Even paying, I was wondering listening the episode if it will be posible to run just a business where people just can play, without any selling involved, you pay to play a rate for hours, or a fixed one, depending the size of the table or something like that.

You think it will be profitable?
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Donald Dennis
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kabutor wrote:
Yep, for the ones like me that live in small towns no-where, where it is hard to find more than 3 people to play it will be nice to have someplace to go and play.

Even paying, I was wondering listening the episode if it will be posible to run just a business where people just can play, without any selling involved, you pay to play a rate for hours, or a fixed one, depending the size of the table or something like that.

You think it will be profitable?


If you can find a group to pay for space, I think you could probably build a store and actually be profitable as well. But I think it would be tough to build a thriving business on just providing space. It might be possible to break even.
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Michael Denman
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I really liked the interview with Dan. I found him to be totally inspirational (I should open a store like that!) while also being realistic (My degree is in Accounting, not Marketing). I can clearly see why his prices for the games and playing area are what they are and WHY it is clearly in my best interest to support this. Other stores... they really don't offer anything beyond "I'm a brick and mortar and you should support me or we'll all be gone one day." I was particularly taken by Dan's comparisons to other businesses and how we have such lower expectations for a game store because we just haven't seen any better.

Sadly, this weekend marks the end of the store I've been playing in. I'm scrambling to find a good option when we return from Thanksgiving, but it's not looking good. I've hosted at my place before, but my wife can only cope with that every so often. Besides, I've always argued that we needed to play publicly, for EXACTLY the reasons Dan mentions and I've been a lone voice in the crowd.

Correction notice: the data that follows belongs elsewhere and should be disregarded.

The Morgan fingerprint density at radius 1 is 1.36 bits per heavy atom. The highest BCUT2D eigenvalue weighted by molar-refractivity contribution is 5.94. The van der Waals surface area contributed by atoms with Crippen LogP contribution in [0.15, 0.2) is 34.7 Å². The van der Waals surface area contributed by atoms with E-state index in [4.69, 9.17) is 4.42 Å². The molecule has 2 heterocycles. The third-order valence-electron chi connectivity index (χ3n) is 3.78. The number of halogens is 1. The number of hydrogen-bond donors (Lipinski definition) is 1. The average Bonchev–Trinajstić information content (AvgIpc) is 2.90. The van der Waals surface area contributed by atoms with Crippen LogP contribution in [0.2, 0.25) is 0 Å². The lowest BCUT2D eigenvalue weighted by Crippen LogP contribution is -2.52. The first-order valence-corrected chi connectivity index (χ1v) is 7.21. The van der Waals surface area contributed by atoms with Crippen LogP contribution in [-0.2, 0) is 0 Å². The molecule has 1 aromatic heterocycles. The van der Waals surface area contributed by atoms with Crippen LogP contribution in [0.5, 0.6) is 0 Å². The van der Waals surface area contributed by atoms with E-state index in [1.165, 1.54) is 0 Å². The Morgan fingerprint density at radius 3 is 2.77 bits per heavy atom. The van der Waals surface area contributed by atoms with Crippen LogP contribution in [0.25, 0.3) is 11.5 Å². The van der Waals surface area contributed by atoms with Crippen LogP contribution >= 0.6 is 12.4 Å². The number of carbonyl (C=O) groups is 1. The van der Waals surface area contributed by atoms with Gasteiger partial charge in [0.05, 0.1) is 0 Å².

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Magnus Esko
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I did not find the roundtable interesting this time, I can't even begin to relate to this. There are no gamestores where I live so I by all my games online. I do however buy all games from the same store and I've visited them once, for like 5 minutes. I would love to have a place to go and play games with other people. Currently we only play in my apartment and that is nice, I have a big table, comfortable chairs and we listen to my music collection. But I do have limited shelf space and there are only a few people here I can play with and we need to schedule plays beforehand and select games depending on the number of players. Most of us do not have fixed working hours so we play whenever we can get enough people. I would love to just go somewhere I can play games and talk about games and bring my own prototypes etc.